A marine biologist explores the extraordinary ecosystem of the deep ocean—a realm about which we know less than we do about the Moon—and shows how protecting rather than exploiting it will benefit mankind.
... the book’s purview is technically all of history, but the incredible paucity of interaction people have had with the deep sea means that most of the information here takes the form of news delivered as a dire, last-minute warning ... a manifesto for change as much as it is a description of an ecological crisis. Its overall effect is not to clarify the waters—to create something as bright and blue as a Cameron scene—but to insist that what’s already down there matters, even or especially when it is hidden from our view.
... it’s so comprehensive and insightful that it will be a long time before it’s surpassed ... In the first half of her book, Scales does an excellent job of animating the almost unbelievable panoply of life in the deep. As an explorer herself, she has seen things first-hand that few others will ever witness. But it is the second part of her book, devoted to the human impacts on the abyss, which brought gasps to my throat ... It is hard to imagine a more timely or important book than The Brilliant Abyss. Carefully conceived and luminously written, it is certain to be a bestseller, which gives me hope that its urgent message might help save the world.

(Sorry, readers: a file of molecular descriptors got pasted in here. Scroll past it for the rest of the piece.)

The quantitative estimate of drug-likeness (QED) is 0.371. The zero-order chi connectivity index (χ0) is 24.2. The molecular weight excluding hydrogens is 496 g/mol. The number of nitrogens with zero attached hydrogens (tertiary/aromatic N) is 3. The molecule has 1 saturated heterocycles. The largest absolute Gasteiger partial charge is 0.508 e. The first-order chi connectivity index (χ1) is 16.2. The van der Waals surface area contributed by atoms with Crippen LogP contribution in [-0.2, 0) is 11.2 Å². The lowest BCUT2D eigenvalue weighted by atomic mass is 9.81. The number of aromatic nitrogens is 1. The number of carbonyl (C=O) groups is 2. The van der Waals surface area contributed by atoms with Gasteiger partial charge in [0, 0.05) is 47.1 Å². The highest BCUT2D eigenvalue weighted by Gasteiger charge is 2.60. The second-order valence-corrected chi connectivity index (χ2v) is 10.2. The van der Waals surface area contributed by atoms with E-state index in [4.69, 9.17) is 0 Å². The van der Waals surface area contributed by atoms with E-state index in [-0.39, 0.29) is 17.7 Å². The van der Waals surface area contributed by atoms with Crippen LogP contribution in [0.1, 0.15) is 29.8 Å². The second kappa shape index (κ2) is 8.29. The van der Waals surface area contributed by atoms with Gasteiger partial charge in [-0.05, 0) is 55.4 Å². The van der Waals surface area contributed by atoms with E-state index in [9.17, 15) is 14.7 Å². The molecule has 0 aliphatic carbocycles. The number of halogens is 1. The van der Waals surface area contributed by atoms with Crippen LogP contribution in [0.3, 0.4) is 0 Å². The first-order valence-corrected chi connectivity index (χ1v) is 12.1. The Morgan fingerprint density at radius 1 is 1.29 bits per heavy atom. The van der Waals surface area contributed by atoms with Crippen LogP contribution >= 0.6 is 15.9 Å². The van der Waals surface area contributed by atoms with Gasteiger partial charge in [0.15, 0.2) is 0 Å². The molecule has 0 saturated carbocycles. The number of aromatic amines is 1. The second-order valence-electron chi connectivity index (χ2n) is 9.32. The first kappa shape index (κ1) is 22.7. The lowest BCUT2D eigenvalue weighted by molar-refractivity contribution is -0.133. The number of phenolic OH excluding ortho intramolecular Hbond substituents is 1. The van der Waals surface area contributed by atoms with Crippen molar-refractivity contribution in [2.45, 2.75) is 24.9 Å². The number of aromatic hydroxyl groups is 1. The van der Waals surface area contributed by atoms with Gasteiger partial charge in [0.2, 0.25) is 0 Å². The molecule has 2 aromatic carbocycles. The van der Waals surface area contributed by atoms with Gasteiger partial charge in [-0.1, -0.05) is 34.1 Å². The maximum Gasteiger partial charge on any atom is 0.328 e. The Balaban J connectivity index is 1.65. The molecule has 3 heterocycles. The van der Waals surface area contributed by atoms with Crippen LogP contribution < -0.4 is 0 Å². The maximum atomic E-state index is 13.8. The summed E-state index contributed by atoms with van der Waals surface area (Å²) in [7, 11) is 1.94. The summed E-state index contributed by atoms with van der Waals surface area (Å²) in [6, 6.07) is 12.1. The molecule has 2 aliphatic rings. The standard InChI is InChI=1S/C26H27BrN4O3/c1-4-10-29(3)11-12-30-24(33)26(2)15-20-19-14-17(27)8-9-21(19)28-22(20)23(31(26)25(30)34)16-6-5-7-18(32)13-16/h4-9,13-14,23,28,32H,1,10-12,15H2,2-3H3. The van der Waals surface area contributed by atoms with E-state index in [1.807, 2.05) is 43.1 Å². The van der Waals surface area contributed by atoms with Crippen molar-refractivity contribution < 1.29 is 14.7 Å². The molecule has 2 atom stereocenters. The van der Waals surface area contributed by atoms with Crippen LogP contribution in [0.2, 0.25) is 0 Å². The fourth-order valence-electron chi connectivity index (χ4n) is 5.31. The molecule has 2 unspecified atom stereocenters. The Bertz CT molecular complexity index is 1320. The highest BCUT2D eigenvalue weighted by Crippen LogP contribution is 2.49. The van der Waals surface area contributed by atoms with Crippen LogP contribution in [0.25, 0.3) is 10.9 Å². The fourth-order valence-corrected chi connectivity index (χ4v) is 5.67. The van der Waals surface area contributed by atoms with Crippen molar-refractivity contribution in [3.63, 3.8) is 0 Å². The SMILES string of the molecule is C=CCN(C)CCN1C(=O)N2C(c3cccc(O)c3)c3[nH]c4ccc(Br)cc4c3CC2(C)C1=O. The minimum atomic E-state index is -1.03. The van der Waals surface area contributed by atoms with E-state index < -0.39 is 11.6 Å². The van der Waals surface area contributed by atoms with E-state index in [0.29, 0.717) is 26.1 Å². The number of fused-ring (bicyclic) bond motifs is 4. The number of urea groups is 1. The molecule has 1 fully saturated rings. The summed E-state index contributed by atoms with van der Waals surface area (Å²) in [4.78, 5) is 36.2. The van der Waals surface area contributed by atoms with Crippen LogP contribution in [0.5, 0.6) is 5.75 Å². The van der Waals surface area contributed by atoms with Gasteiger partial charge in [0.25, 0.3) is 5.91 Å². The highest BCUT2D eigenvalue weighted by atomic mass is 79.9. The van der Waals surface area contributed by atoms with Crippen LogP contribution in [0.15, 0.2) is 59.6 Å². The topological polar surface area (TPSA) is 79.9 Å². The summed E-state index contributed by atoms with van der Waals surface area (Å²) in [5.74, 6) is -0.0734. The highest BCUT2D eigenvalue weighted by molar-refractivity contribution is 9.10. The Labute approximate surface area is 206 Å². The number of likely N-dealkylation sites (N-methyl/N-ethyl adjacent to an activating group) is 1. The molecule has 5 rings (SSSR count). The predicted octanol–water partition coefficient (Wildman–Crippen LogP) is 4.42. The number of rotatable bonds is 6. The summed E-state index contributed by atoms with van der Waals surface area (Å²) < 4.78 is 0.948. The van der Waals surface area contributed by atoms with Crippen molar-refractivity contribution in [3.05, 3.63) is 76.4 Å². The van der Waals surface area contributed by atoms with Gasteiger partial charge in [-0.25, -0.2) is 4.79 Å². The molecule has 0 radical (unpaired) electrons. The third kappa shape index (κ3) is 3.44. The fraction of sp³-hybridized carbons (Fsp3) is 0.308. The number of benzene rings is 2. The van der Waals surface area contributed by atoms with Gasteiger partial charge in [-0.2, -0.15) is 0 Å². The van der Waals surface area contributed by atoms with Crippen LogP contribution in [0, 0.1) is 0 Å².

The Oscar-winning documentary My Octopus Teacher chronicles the unlikely friendship between a South African naturalist and an octopus ... It’s also a celebration of the ocean’s strange beauty. So too is Helen Scales’ The Brilliant Abyss ... The author lucidly explains not only the geological contours of the deep but also the animals that inhabit it ... Scales bids us to think of the deep not merely as a place to exploit for resources, but as a wondrous abode that we are compelled to protect— a precious realm that we should all care about.